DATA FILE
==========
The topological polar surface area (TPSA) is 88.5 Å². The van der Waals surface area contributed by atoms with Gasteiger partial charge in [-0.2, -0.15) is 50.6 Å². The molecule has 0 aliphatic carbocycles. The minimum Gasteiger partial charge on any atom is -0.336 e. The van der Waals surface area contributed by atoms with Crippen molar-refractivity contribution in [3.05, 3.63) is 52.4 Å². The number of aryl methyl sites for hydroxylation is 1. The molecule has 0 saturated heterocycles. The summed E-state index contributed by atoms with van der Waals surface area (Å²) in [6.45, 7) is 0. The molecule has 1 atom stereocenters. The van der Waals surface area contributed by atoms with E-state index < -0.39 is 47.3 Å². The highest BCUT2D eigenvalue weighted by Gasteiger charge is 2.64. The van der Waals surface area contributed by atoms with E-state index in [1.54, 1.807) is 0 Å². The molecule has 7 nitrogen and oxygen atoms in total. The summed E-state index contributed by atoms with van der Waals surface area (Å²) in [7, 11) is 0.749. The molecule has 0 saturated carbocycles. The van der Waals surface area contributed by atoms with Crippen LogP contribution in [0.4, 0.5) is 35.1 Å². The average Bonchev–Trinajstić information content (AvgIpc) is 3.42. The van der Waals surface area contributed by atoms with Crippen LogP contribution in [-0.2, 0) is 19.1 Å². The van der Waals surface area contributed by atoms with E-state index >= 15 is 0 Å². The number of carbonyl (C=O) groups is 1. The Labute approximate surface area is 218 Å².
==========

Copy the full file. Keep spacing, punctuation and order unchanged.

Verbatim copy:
The topological polar surface area (TPSA) is 88.5 Å². The van der Waals surface area contributed by atoms with Gasteiger partial charge in [-0.2, -0.15) is 50.6 Å². The molecule has 0 aliphatic carbocycles. The minimum Gasteiger partial charge on any atom is -0.336 e. The van der Waals surface area contributed by atoms with Crippen molar-refractivity contribution in [3.05, 3.63) is 52.4 Å². The number of aryl methyl sites for hydroxylation is 1. The molecule has 0 saturated heterocycles. The summed E-state index contributed by atoms with van der Waals surface area (Å²) in [6.45, 7) is 0. The molecule has 1 atom stereocenters. The van der Waals surface area contributed by atoms with E-state index < -0.39 is 47.3 Å². The highest BCUT2D eigenvalue weighted by Gasteiger charge is 2.64. The van der Waals surface area contributed by atoms with E-state index in [1.54, 1.807) is 0 Å². The molecule has 7 nitrogen and oxygen atoms in total. The summed E-state index contributed by atoms with van der Waals surface area (Å²) in [7, 11) is 0.749. The molecule has 0 saturated carbocycles. The van der Waals surface area contributed by atoms with Crippen LogP contribution in [0.4, 0.5) is 35.1 Å². The average Bonchev–Trinajstić information content (AvgIpc) is 3.42. The van der Waals surface area contributed by atoms with Crippen LogP contribution in [-0.2, 0) is 19.1 Å². The van der Waals surface area contributed by atoms with E-state index >= 15 is 0 Å². The number of carbonyl (C=O) groups is 1. The Labute approximate surface area is 218 Å².